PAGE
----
Upon a complaint made by His Eminence to Bonaparte, the Police Minister, Fouche, received orders to have those who had dared thus to violate the sacred character of the representative of the Holy Pontiff immediately, and without further ceremony, transported to Cayenne. The Cardinal demanded, and obtained, a process verbal of what had occurred, and of the sentence on the culprits, to be laid before his Sovereign. As Eugene de Beauharnais interested himself so much for the individuals involved in this affair as both to implore Bonaparte’s pardon and the Cardinal’s interference for them, many were inclined to believe that he was in the secret, if not the contriver of this unfortunate joke. This supposition gained credit when, after all his endeavours to save them proved vain, he sent them seventy-two livres L 3,000–to Rochefort, that they might, on their arrival at Cayenne, be able to buy a plantation. He procured them also letters to the Governor, Victor Hughes, recommending that they should be treated differently from other transported persons.


PARIS, August, 1805.

MY LORD:–I was particularly attentive in observing the countenances and demeanour of the company at the last levee which Madame Napoleon Bonaparte held, previous to her departure with her husband to meet the Pope at Fontainebleau. I had heard from good authority that “to those whose propensities were known, Duroc’s information that the Empress was visible was accompanied with a kind of admonitory or courtly hint, that the strictest decency in dress and manners, and a conversation chaste, and rather of an unusually modest turn, would be highly agreeable to their Sovereigns, in consideration of the solemn occasion of a Sovereign Pontiff’s arrival in France,–an occurrence that had not happened for centuries, and probably would not happen for centuries to come.” I went early, and was well rewarded for my punctuality.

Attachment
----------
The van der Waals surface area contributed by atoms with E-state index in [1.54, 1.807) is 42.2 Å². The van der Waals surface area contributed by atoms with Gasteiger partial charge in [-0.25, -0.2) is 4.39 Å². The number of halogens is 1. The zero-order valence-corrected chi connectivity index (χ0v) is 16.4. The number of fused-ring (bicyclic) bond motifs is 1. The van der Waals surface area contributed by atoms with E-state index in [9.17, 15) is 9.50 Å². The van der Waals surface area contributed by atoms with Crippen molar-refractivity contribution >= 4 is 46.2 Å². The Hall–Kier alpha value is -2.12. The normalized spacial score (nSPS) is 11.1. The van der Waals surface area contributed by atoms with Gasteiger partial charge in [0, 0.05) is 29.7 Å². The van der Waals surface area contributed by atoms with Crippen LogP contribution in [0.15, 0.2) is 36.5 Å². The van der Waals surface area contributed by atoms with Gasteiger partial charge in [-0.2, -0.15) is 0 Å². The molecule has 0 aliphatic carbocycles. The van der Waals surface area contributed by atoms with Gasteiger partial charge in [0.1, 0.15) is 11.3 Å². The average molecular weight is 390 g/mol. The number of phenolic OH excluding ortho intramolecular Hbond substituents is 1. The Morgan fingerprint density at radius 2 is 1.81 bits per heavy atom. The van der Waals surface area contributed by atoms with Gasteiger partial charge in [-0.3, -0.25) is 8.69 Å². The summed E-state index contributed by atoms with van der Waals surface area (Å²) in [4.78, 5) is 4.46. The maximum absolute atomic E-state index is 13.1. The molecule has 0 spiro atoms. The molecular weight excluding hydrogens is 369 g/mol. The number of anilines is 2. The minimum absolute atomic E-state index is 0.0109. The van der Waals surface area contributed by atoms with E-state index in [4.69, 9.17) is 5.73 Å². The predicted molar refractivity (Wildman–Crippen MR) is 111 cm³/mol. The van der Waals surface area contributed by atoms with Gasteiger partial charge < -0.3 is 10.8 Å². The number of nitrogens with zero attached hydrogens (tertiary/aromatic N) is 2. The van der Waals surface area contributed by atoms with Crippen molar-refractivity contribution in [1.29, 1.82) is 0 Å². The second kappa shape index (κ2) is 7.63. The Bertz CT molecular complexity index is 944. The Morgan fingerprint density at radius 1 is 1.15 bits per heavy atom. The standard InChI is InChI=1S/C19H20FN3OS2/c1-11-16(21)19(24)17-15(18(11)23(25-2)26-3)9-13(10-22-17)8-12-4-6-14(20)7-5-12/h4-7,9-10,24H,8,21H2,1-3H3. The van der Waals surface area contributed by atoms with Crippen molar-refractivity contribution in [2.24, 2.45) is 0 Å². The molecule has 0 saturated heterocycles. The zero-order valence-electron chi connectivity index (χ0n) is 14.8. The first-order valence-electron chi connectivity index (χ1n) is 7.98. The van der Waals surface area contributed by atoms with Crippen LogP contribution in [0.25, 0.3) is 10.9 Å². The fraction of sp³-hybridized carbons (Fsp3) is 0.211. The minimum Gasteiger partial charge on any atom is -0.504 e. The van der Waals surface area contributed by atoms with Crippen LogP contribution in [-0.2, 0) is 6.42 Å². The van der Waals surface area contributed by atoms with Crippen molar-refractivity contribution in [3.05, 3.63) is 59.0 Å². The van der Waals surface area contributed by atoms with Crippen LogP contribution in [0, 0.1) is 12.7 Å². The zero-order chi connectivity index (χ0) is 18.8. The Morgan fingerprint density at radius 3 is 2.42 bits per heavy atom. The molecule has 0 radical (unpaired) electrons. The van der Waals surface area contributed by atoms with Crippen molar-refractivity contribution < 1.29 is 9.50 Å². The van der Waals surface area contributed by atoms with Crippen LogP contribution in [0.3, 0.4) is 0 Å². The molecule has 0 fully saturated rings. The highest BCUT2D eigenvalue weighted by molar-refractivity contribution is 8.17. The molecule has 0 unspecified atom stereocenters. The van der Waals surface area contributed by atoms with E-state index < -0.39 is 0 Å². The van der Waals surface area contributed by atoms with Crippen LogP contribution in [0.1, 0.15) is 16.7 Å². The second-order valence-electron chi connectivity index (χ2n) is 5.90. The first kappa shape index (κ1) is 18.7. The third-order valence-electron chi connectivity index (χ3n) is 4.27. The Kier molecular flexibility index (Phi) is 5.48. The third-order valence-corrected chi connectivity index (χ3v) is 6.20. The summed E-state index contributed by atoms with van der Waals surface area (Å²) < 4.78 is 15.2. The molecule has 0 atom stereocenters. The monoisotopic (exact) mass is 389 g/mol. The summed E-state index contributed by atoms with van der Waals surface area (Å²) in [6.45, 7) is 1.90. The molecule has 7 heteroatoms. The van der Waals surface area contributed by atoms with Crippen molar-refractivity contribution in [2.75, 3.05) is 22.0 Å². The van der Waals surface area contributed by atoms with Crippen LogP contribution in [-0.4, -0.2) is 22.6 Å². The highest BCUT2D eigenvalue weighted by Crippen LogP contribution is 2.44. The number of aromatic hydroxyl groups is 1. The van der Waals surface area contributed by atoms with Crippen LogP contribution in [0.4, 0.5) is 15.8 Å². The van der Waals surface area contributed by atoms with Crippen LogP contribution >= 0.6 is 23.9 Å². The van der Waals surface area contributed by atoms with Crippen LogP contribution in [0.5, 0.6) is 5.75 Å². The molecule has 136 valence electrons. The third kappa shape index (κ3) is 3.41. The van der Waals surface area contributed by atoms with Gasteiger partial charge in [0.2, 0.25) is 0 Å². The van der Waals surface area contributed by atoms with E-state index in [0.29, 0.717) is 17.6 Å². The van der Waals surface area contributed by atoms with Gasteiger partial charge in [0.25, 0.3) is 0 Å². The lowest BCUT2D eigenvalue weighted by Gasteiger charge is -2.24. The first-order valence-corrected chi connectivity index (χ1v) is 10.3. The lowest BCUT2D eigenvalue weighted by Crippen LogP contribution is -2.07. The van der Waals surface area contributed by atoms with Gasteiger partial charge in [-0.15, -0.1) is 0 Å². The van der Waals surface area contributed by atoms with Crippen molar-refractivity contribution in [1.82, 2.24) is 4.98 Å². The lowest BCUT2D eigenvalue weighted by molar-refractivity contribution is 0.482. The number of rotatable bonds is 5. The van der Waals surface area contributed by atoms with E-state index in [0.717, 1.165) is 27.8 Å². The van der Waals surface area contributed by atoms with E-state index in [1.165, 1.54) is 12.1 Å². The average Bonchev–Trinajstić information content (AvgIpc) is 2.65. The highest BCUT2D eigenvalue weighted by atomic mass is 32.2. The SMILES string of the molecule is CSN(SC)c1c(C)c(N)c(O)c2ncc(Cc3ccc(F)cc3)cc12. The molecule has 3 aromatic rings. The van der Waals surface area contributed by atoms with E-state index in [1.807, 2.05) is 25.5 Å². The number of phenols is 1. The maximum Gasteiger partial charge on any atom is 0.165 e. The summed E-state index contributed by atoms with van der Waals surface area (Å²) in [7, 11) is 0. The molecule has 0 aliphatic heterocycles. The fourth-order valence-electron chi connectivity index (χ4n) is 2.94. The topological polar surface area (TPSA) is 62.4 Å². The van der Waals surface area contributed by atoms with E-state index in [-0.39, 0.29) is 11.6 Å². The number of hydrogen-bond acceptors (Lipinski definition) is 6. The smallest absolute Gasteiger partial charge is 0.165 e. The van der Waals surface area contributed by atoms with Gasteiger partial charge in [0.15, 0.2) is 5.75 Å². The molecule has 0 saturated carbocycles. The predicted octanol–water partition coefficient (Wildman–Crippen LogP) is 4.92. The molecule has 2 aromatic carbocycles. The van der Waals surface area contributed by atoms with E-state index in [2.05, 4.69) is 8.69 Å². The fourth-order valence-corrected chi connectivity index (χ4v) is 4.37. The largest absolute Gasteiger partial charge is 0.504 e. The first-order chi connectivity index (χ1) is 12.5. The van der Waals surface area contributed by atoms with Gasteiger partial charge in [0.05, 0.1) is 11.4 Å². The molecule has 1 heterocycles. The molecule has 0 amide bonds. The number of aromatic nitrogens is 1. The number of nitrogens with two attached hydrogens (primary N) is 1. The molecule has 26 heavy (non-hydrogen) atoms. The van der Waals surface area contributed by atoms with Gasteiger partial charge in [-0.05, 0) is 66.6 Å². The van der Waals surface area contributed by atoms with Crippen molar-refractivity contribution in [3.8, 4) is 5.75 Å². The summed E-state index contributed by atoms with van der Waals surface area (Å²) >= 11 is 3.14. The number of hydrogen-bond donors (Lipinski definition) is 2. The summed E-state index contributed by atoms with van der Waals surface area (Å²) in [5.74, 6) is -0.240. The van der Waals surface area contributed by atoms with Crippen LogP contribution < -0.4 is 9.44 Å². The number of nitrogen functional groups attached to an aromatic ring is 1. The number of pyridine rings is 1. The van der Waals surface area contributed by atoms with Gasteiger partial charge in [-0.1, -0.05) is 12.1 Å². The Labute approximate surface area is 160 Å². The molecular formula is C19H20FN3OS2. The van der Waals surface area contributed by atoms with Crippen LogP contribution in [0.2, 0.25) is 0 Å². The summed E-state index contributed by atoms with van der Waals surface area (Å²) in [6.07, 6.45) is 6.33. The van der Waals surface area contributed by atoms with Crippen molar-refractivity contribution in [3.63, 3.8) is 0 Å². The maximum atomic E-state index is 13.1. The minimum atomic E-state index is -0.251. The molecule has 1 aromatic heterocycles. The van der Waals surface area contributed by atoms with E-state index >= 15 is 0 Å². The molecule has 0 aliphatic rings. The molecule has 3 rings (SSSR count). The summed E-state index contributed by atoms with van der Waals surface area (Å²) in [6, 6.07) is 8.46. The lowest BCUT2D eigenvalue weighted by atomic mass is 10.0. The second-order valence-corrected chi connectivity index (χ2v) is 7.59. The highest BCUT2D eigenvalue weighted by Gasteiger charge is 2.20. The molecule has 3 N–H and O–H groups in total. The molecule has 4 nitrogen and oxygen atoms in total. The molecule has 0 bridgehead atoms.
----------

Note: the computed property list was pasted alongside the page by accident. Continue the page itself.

There came the Senator Fouche, handing his amiable and chaste spouse, walking with as much gravity as formerly, when a friar, he marched in a procession. Then presented themselves the Senators Sieyes and Roederer, with an air as composed as if the former had still been an Abbe and the confessor of the latter. Next came Madame Murat, whom three hours before I had seen in the Bois de Boulogne in all the disgusting display of fashionable nakedness, now clothed and covered to her chin. She was followed by the pious Madame Le Clerc, now Princesse Borghese, who was sighing deeply and loudly. After her came limping the godly Talleyrand, dragging his pure moiety by his side, both with downcast and edifying looks. The Christian patriots, Gravina and Lima, Dreyer and Beust, Dalberg and Cetto, Malsburgh and Pappenheim, with the Catholic Schimmelpenninck and Mohammed Said Halel Effendi,–all presented themselves as penitent sinners imploring absolutions, after undergoing mortifications.